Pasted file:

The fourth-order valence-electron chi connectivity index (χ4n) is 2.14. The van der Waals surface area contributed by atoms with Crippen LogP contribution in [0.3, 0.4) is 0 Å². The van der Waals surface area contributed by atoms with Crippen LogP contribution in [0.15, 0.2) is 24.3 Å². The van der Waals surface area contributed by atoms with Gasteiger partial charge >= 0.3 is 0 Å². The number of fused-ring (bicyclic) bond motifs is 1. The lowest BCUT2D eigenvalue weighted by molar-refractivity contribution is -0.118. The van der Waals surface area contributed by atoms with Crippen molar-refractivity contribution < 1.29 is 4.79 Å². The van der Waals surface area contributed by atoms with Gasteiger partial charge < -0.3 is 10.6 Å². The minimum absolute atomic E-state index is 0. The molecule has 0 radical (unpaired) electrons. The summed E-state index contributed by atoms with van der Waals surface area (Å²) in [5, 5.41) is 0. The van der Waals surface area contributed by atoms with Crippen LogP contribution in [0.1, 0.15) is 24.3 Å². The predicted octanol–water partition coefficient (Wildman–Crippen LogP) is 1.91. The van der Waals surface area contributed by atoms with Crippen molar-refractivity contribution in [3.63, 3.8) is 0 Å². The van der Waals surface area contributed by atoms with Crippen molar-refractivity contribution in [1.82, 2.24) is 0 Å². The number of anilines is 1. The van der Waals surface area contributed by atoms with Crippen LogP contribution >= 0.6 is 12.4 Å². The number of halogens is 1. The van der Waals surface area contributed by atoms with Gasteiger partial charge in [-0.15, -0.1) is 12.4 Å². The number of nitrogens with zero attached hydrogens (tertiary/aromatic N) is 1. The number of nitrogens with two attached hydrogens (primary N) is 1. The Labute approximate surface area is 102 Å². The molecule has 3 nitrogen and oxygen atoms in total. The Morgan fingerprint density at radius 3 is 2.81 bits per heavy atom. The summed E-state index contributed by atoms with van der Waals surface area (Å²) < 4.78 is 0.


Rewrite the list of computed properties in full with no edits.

The fourth-order valence-electron chi connectivity index (χ4n) is 2.14. The van der Waals surface area contributed by atoms with Crippen LogP contribution in [0.3, 0.4) is 0 Å². The van der Waals surface area contributed by atoms with Crippen LogP contribution in [0.15, 0.2) is 24.3 Å². The van der Waals surface area contributed by atoms with Gasteiger partial charge >= 0.3 is 0 Å². The number of fused-ring (bicyclic) bond motifs is 1. The lowest BCUT2D eigenvalue weighted by molar-refractivity contribution is -0.118. The van der Waals surface area contributed by atoms with Crippen molar-refractivity contribution < 1.29 is 4.79 Å². The van der Waals surface area contributed by atoms with Gasteiger partial charge < -0.3 is 10.6 Å². The minimum absolute atomic E-state index is 0. The molecule has 0 radical (unpaired) electrons. The summed E-state index contributed by atoms with van der Waals surface area (Å²) in [5, 5.41) is 0. The van der Waals surface area contributed by atoms with Crippen LogP contribution in [0.1, 0.15) is 24.3 Å². The predicted octanol–water partition coefficient (Wildman–Crippen LogP) is 1.91. The van der Waals surface area contributed by atoms with Crippen molar-refractivity contribution in [3.63, 3.8) is 0 Å². The van der Waals surface area contributed by atoms with Crippen molar-refractivity contribution in [1.82, 2.24) is 0 Å². The number of anilines is 1. The van der Waals surface area contributed by atoms with Crippen LogP contribution >= 0.6 is 12.4 Å². The number of halogens is 1. The van der Waals surface area contributed by atoms with Gasteiger partial charge in [-0.15, -0.1) is 12.4 Å². The number of nitrogens with zero attached hydrogens (tertiary/aromatic N) is 1. The number of nitrogens with two attached hydrogens (primary N) is 1. The Labute approximate surface area is 102 Å². The molecule has 3 nitrogen and oxygen atoms in total. The Morgan fingerprint density at radius 3 is 2.81 bits per heavy atom. The summed E-state index contributed by atoms with van der Waals surface area (Å²) < 4.78 is 0.